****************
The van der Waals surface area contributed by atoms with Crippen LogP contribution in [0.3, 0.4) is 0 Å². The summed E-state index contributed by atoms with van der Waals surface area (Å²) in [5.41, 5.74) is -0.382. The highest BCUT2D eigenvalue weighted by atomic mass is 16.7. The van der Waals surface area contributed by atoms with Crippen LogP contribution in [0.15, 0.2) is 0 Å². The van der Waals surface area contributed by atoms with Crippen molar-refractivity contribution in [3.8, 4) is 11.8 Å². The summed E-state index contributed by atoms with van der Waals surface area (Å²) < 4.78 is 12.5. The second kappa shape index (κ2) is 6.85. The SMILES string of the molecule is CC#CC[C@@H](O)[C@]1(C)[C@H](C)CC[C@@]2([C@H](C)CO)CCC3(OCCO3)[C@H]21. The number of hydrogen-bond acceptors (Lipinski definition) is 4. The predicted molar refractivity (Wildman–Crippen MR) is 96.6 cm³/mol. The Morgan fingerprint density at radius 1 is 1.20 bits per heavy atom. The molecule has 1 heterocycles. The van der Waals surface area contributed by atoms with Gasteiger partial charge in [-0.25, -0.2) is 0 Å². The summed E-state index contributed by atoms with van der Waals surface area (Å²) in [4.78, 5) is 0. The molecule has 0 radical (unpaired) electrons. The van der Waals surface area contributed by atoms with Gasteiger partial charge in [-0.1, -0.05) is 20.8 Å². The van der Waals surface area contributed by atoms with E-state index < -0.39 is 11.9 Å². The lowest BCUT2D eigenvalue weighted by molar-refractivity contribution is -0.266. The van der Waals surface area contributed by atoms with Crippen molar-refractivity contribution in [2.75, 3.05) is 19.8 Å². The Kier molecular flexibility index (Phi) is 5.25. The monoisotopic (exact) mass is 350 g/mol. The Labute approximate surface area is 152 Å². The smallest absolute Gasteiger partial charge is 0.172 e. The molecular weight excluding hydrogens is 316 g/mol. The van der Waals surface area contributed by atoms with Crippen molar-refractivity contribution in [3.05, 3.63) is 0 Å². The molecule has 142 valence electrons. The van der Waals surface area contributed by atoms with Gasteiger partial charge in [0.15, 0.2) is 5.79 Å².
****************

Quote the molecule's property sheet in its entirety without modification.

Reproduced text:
The van der Waals surface area contributed by atoms with Crippen LogP contribution in [0.3, 0.4) is 0 Å². The summed E-state index contributed by atoms with van der Waals surface area (Å²) in [5.41, 5.74) is -0.382. The highest BCUT2D eigenvalue weighted by atomic mass is 16.7. The van der Waals surface area contributed by atoms with Crippen LogP contribution in [0.15, 0.2) is 0 Å². The van der Waals surface area contributed by atoms with Crippen molar-refractivity contribution in [3.8, 4) is 11.8 Å². The summed E-state index contributed by atoms with van der Waals surface area (Å²) < 4.78 is 12.5. The second kappa shape index (κ2) is 6.85. The SMILES string of the molecule is CC#CC[C@@H](O)[C@]1(C)[C@H](C)CC[C@@]2([C@H](C)CO)CCC3(OCCO3)[C@H]21. The number of hydrogen-bond acceptors (Lipinski definition) is 4. The predicted molar refractivity (Wildman–Crippen MR) is 96.6 cm³/mol. The Morgan fingerprint density at radius 1 is 1.20 bits per heavy atom. The molecule has 1 heterocycles. The van der Waals surface area contributed by atoms with Gasteiger partial charge in [-0.25, -0.2) is 0 Å². The summed E-state index contributed by atoms with van der Waals surface area (Å²) in [4.78, 5) is 0. The molecule has 0 radical (unpaired) electrons. The van der Waals surface area contributed by atoms with Gasteiger partial charge in [-0.1, -0.05) is 20.8 Å². The van der Waals surface area contributed by atoms with E-state index < -0.39 is 11.9 Å². The lowest BCUT2D eigenvalue weighted by molar-refractivity contribution is -0.266. The van der Waals surface area contributed by atoms with Crippen molar-refractivity contribution in [2.75, 3.05) is 19.8 Å². The Kier molecular flexibility index (Phi) is 5.25. The monoisotopic (exact) mass is 350 g/mol. The Labute approximate surface area is 152 Å². The smallest absolute Gasteiger partial charge is 0.172 e. The molecular weight excluding hydrogens is 316 g/mol. The van der Waals surface area contributed by atoms with Crippen molar-refractivity contribution in [3.05, 3.63) is 0 Å². The molecule has 142 valence electrons. The van der Waals surface area contributed by atoms with Gasteiger partial charge in [0.15, 0.2) is 5.79 Å².